the way in which insurers develop policy.
Drone Solutions recounted difficulty in finding an aviation insurance broker
willing to provide public liability insurance in the absence of a RePL. It
Insurance professionals are experts at using risk profiles to
determine insurability and premium rates. If the insurance professionals are
concluding that it is too risky to insure someone in the sub 2kg excluded
category without providing a RePL, then they also seem to disagree with CASA's
This implied that any potential changes to CASA's regulations are likely
to have an impact on the insurance industry. The IALPG agreed that the
increased number of RPAS operating under the Part 101 amendments will cause the
insurance market to adjust policies and prices accordingly.
This view was seemingly illustrated in January 2018 when QBE launched a
dedicated RPAS insurance policy. Created in recognition of CASA's 'relaxed
regulations' for sub-2kg RPAS, the policy offers accidental damage cover,
ground risk cover, and third party liability cover for bodily injury or
property damage as a result of an RPAS incident.
The committee also noted that in December 2015, Vero Insurance revised
its public liability insurance policy to include fatality or major destruction
caused by a commercially operated RPAS below 10kg.
The committee received considerable evidence in relation to CASA's
public awareness and media activities. According to CASA, it has collectively
reached over 1.2 million people through RPAS safety videos; with 51 000
social media followers to date.
Cinema advertising to target recreational RPAS operators has also commenced,
with an estimated total audience reach of over 436 208.
In October 2017, CASA launched the 'Droneflyer' website which, it
argued, features 'a very simple, plain-English, accessible explanation of
CASA also released a Christmas safety video ahead of the 2017 holiday period to
remind RPAS operators to fly responsibly.
However, of particular significance to many witnesses was the CASA mobile phone
application, 'Can I fly there?'.
Can I fly there?
Can I fly there? is a mobile phone application that shows the
user where they are and are not permitted to fly their RPAS. It also identifies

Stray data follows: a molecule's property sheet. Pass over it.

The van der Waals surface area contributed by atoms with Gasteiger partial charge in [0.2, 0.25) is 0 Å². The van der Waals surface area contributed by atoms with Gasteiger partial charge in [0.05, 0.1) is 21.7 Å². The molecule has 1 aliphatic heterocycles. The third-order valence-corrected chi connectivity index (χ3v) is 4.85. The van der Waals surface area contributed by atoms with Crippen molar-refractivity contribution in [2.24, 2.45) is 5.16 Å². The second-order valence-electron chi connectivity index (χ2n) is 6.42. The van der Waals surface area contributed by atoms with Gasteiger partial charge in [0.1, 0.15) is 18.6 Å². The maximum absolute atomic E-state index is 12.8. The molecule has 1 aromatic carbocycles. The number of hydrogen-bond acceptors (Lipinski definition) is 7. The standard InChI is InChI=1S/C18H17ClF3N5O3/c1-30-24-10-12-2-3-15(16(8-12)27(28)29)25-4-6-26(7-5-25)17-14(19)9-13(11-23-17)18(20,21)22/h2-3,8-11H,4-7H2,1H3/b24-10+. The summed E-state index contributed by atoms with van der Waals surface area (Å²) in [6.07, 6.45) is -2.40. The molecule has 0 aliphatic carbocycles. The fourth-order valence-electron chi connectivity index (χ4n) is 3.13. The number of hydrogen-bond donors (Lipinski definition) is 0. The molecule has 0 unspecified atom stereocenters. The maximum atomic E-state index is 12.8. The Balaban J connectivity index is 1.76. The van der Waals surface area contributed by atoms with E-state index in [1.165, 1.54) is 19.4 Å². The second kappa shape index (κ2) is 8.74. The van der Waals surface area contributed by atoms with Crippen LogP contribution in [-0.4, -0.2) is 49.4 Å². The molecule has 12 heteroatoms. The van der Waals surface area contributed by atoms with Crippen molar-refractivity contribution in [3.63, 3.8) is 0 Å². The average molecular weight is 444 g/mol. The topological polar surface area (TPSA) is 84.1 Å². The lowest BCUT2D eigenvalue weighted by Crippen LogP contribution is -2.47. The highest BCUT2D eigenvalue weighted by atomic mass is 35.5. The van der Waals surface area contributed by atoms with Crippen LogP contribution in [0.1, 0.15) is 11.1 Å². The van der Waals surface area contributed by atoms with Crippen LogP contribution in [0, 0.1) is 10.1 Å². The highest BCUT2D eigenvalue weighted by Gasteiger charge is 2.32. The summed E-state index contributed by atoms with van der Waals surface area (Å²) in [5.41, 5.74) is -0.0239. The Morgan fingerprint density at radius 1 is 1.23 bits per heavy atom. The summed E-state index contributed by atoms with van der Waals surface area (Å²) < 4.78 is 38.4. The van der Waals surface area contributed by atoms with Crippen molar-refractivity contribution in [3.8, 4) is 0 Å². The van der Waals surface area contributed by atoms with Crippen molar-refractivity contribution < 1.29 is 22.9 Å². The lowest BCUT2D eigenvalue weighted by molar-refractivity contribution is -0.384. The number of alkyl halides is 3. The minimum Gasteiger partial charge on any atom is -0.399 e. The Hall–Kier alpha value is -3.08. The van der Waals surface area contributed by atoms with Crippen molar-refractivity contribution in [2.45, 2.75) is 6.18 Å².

prohibited zones such as airports, helicopter landing sites and other restricted
areas. Released in May 2017, the app was commissioned by CASA in response
to an increasing number of reports from pilots about near-misses with RPAS.
In August 2017, CASA's Chief Executive Officer (CEO), Mr Carmody, told
the committee that the app had been downloaded over 35 000 times and that the
web version had been accessed more than 60 000 times.
Updated figures released in May 2018 showed that the app had been downloaded an
additional 60 000 times. As well as the existing data map available, the
app also displays a 5.5km circular area around fire-affected emergency zones.
The Unmanned Research Aircraft Facility at the University of Adelaide
commented that the app's release is consistent with initiatives by the US FAA
and UK National Air Traffic Control Service. The US mobile app, 'B4UFLY',
provides information and alerts to RPA operators about when and where their RPAS
can be flown, whilst the app produced in the UK goes further to alert operators
of areas where privacy may also be a concern, such as near a school.
Submitters were generally supportive of the mobile app as a means of
educating the general public about the safe use of RPAS and to enforce 'no
drone' zones. However, the mobile app alone was viewed as just one step towards
bolstering public education about safe RPAS use.
In addition, RPAS stakeholders expressed broad support for training and
demonstrated proficiency requirements in order to make users aware of the
relevant regulations, risks and responsibilities associated with RPAS operation.